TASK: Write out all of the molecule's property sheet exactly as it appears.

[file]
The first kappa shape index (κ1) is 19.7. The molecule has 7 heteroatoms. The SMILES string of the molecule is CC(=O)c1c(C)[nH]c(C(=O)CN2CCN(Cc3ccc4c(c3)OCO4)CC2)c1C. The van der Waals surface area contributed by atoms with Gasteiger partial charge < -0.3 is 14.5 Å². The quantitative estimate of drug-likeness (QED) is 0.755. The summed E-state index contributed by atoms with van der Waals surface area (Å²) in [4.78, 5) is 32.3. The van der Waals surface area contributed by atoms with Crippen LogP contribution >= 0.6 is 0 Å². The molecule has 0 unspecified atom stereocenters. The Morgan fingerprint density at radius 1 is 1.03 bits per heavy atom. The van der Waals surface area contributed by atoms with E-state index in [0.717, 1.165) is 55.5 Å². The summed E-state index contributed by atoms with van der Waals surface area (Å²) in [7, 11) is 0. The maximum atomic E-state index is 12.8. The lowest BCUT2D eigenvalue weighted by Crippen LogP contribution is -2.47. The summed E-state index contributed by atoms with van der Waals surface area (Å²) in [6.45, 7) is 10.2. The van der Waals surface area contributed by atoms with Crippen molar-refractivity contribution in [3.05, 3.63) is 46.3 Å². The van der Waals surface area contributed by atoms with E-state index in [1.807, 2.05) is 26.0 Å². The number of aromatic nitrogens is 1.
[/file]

The first kappa shape index (κ1) is 19.7. The molecule has 7 heteroatoms. The SMILES string of the molecule is CC(=O)c1c(C)[nH]c(C(=O)CN2CCN(Cc3ccc4c(c3)OCO4)CC2)c1C. The van der Waals surface area contributed by atoms with Gasteiger partial charge < -0.3 is 14.5 Å². The quantitative estimate of drug-likeness (QED) is 0.755. The summed E-state index contributed by atoms with van der Waals surface area (Å²) in [4.78, 5) is 32.3. The van der Waals surface area contributed by atoms with Crippen LogP contribution >= 0.6 is 0 Å². The molecule has 0 unspecified atom stereocenters. The Morgan fingerprint density at radius 1 is 1.03 bits per heavy atom. The van der Waals surface area contributed by atoms with E-state index in [0.717, 1.165) is 55.5 Å². The summed E-state index contributed by atoms with van der Waals surface area (Å²) in [7, 11) is 0. The maximum atomic E-state index is 12.8. The lowest BCUT2D eigenvalue weighted by Crippen LogP contribution is -2.47. The summed E-state index contributed by atoms with van der Waals surface area (Å²) in [6.45, 7) is 10.2. The van der Waals surface area contributed by atoms with Crippen molar-refractivity contribution in [3.05, 3.63) is 46.3 Å². The van der Waals surface area contributed by atoms with E-state index in [1.807, 2.05) is 26.0 Å². The number of aromatic nitrogens is 1.